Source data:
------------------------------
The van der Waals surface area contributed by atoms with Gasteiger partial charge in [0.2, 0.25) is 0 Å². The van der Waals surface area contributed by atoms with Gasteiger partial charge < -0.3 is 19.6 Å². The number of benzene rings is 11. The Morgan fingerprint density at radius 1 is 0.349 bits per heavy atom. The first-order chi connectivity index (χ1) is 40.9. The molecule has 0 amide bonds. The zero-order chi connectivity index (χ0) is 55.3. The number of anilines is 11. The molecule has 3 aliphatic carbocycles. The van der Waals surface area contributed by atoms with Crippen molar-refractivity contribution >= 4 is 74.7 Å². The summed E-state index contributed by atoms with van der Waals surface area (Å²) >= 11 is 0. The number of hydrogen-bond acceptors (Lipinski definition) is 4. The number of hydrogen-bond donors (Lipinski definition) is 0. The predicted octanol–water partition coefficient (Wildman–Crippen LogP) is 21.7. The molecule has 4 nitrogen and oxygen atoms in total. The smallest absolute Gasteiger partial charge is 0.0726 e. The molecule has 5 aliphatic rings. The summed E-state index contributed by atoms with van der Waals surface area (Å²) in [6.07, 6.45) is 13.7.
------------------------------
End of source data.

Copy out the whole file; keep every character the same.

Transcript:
The van der Waals surface area contributed by atoms with Gasteiger partial charge in [0.2, 0.25) is 0 Å². The van der Waals surface area contributed by atoms with Gasteiger partial charge < -0.3 is 19.6 Å². The number of benzene rings is 11. The Morgan fingerprint density at radius 1 is 0.349 bits per heavy atom. The first-order chi connectivity index (χ1) is 40.9. The molecule has 0 amide bonds. The zero-order chi connectivity index (χ0) is 55.3. The number of anilines is 11. The molecule has 3 aliphatic carbocycles. The van der Waals surface area contributed by atoms with Crippen molar-refractivity contribution >= 4 is 74.7 Å². The summed E-state index contributed by atoms with van der Waals surface area (Å²) >= 11 is 0. The number of hydrogen-bond acceptors (Lipinski definition) is 4. The number of hydrogen-bond donors (Lipinski definition) is 0. The predicted octanol–water partition coefficient (Wildman–Crippen LogP) is 21.7. The molecule has 4 nitrogen and oxygen atoms in total. The smallest absolute Gasteiger partial charge is 0.0726 e. The molecule has 5 aliphatic rings. The summed E-state index contributed by atoms with van der Waals surface area (Å²) in [6.07, 6.45) is 13.7.